nep-ent New Economics Papers
on Entrepreneurship
Issue of 2011‒05‒14
twelve papers chosen by
Marcus Dejardin
Notre-Dame de la Paix University

  1. From Laboratory to Market: On the Propensity of Young Inventors to Form a New Business By Link, Albert N.; Welsh, Dianne H. B.
  2. Materialistic Genius and Market Power: Uncovering the best innovations By Tirole, Jean; Weyl, Glen
  3. Are Self-Employed Really Happier Than Employees? An Approach Modelling Adaptation and Anticipation Effects to Self-Employment and General Job Changes By Dominik Hanglberger; Joachim Merz
  4. When does promotion focus predict entrepreneurial intentions? Only in favorable conditions By M. DER FOO; M. KNOCKAERT; T. ERIKSON
  5. Does formal business networking contribute to SME growth? – An empirical examination By B. SCHOONJANS; P. VAN CAUWENBERGE; H. VANDER BAUWHEDE
  6. Venture capital in bank - and market - based economies. By Adeline Saillard; Thomas Url
  7. Which criteria matter most in the evaluation of venture capital investments? By José Carlos Nunes; Elisabete Félix; Cesaltina Pires
  8. Has Europe Been Catching Up? An Industry Level Analysis of Venture Capital Success over 1985 - 2009 By Kraeussl, R.; Krause, S.
  9. Public Procurement and Rent-Seeking: The Case of Paraguay By Auriol, Emmanuelle; Flochel, Thomas; Straub, Stéphane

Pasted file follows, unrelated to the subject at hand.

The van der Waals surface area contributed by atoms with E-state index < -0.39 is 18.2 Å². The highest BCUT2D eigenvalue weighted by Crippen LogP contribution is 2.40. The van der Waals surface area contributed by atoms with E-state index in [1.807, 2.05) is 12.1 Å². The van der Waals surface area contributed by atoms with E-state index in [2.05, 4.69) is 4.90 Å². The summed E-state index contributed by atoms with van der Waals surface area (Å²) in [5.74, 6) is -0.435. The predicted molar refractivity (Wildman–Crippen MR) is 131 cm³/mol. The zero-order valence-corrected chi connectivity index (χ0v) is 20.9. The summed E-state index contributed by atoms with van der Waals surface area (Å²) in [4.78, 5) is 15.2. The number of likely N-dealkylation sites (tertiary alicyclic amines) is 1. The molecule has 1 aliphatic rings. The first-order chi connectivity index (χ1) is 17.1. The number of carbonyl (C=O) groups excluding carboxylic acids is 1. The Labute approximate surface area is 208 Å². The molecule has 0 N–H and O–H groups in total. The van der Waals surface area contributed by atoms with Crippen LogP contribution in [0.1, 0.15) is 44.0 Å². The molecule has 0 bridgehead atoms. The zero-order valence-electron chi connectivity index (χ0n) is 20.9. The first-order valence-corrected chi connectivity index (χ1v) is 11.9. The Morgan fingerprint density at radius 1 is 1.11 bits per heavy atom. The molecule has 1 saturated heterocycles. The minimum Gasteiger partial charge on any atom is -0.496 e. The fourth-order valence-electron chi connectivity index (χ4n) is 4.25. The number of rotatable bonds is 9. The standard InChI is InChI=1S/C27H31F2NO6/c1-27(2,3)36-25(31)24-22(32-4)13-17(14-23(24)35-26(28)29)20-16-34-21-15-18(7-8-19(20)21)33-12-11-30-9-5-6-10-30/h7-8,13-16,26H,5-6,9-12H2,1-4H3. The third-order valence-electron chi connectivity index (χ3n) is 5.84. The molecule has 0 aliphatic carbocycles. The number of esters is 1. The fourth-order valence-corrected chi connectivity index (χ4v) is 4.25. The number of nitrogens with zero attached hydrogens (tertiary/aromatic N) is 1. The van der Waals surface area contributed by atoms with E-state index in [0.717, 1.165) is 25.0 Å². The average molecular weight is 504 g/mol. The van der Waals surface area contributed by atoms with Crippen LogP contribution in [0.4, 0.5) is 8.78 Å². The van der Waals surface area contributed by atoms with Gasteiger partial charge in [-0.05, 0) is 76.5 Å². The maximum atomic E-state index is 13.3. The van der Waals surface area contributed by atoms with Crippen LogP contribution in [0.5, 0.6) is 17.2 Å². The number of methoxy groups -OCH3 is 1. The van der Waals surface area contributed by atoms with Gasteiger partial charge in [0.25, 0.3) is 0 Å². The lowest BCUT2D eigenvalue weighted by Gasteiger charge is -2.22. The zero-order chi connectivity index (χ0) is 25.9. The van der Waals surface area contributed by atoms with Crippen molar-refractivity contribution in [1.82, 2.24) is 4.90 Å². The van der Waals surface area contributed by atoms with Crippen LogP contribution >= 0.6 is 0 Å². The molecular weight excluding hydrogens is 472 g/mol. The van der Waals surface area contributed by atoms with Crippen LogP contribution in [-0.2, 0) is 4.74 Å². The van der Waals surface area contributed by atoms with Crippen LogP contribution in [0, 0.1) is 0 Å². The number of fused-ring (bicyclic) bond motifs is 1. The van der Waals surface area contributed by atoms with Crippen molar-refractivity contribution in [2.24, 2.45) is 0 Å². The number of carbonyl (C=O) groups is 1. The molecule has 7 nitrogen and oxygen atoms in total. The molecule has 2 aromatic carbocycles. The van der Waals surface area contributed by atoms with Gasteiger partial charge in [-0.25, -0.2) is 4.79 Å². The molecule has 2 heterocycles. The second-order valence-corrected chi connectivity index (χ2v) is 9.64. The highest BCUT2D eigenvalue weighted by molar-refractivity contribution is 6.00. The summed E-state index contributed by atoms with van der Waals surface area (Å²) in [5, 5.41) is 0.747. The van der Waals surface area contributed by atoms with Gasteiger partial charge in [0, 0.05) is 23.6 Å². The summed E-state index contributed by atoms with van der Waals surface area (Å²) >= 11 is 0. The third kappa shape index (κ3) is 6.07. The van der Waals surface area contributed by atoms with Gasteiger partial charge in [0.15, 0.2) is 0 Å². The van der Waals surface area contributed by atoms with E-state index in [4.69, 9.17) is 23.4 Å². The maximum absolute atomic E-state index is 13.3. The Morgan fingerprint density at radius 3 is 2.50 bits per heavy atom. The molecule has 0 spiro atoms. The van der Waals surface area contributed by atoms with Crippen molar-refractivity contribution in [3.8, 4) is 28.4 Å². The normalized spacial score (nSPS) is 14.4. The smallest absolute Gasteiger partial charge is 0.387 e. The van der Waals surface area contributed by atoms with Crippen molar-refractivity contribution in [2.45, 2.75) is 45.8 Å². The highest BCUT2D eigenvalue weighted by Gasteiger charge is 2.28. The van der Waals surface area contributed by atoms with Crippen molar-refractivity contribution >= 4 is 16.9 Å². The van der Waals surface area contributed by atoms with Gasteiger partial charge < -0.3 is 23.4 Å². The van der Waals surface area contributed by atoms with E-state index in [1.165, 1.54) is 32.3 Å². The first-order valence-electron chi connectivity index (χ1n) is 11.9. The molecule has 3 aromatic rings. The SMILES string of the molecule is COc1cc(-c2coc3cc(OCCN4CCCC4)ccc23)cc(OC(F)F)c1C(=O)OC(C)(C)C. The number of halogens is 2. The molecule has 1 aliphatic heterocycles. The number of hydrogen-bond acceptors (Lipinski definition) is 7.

10. A survey on tax compliance costs of Flemish SMEs: Magnitude and determinants By B. SCHOONJANS; P. VAN CAUWENBERGE; C. REEKMANS; G. SIMOENS
  11. Zeit- und Einkommensarmut von Freien Berufen und Unternehmern By Joachim Merz; Tim Rathjen
  12. Romanian SME’s sector trough crisis: the effectiveness of government policies and the present situation By Visinescu, Sorin; Micuda, Dan

  1. By: Link, Albert N. (University of North Carolina at Greensboro, Department of Economics); Welsh, Dianne H. B. (University of North Carolina at Greensboro, Department of Economics)
    Abstract: Many researchers have studied correlates of business formations. Through the case-based and statistical literature several broad categories of influence on the entrepreneurial decision to start a new business have been identified. We contribute to this literature though our statistical analysis of a unique database of young inventive scientists and engineers and their propensity toward a new business formation. Our particular focus is on young inventors starting a business based on their creative achievements. Among this group do not find empirical support for the influence of traditional variables—such as age, education, and gender—on the propensity to start a new business. Rather, we find that their entrepreneurial experience as a new business proprietor is driven by dimensions of their university laboratory research experience.